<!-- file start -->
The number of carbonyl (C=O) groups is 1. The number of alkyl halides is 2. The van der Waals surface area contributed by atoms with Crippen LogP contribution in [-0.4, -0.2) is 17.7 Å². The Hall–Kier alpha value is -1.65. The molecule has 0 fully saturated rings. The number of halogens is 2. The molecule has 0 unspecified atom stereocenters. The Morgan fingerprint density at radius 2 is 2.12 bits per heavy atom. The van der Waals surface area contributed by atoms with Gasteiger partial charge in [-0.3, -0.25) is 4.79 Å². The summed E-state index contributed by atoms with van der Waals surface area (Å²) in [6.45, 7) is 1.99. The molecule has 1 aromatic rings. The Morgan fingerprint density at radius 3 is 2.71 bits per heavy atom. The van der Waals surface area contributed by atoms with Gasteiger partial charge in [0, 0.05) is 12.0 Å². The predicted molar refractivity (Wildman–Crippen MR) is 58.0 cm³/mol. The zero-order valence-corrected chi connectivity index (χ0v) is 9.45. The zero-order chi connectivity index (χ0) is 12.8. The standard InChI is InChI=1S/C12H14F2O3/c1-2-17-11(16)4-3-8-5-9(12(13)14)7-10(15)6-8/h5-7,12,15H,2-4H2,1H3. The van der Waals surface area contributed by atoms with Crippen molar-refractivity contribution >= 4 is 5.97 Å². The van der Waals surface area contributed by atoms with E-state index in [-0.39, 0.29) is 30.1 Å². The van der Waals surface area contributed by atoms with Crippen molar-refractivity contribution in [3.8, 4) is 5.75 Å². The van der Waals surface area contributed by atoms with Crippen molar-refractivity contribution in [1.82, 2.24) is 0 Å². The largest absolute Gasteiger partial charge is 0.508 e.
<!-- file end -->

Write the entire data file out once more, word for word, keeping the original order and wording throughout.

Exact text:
The number of carbonyl (C=O) groups is 1. The number of alkyl halides is 2. The van der Waals surface area contributed by atoms with Crippen LogP contribution in [-0.4, -0.2) is 17.7 Å². The Hall–Kier alpha value is -1.65. The molecule has 0 fully saturated rings. The number of halogens is 2. The molecule has 0 unspecified atom stereocenters. The Morgan fingerprint density at radius 2 is 2.12 bits per heavy atom. The van der Waals surface area contributed by atoms with Gasteiger partial charge in [-0.3, -0.25) is 4.79 Å². The summed E-state index contributed by atoms with van der Waals surface area (Å²) in [6.45, 7) is 1.99. The molecule has 1 aromatic rings. The Morgan fingerprint density at radius 3 is 2.71 bits per heavy atom. The van der Waals surface area contributed by atoms with Gasteiger partial charge in [0, 0.05) is 12.0 Å². The predicted molar refractivity (Wildman–Crippen MR) is 58.0 cm³/mol. The zero-order valence-corrected chi connectivity index (χ0v) is 9.45. The zero-order chi connectivity index (χ0) is 12.8. The standard InChI is InChI=1S/C12H14F2O3/c1-2-17-11(16)4-3-8-5-9(12(13)14)7-10(15)6-8/h5-7,12,15H,2-4H2,1H3. The van der Waals surface area contributed by atoms with Crippen molar-refractivity contribution >= 4 is 5.97 Å². The van der Waals surface area contributed by atoms with E-state index in [-0.39, 0.29) is 30.1 Å². The van der Waals surface area contributed by atoms with Crippen molar-refractivity contribution in [3.8, 4) is 5.75 Å². The van der Waals surface area contributed by atoms with Crippen molar-refractivity contribution in [1.82, 2.24) is 0 Å². The largest absolute Gasteiger partial charge is 0.508 e.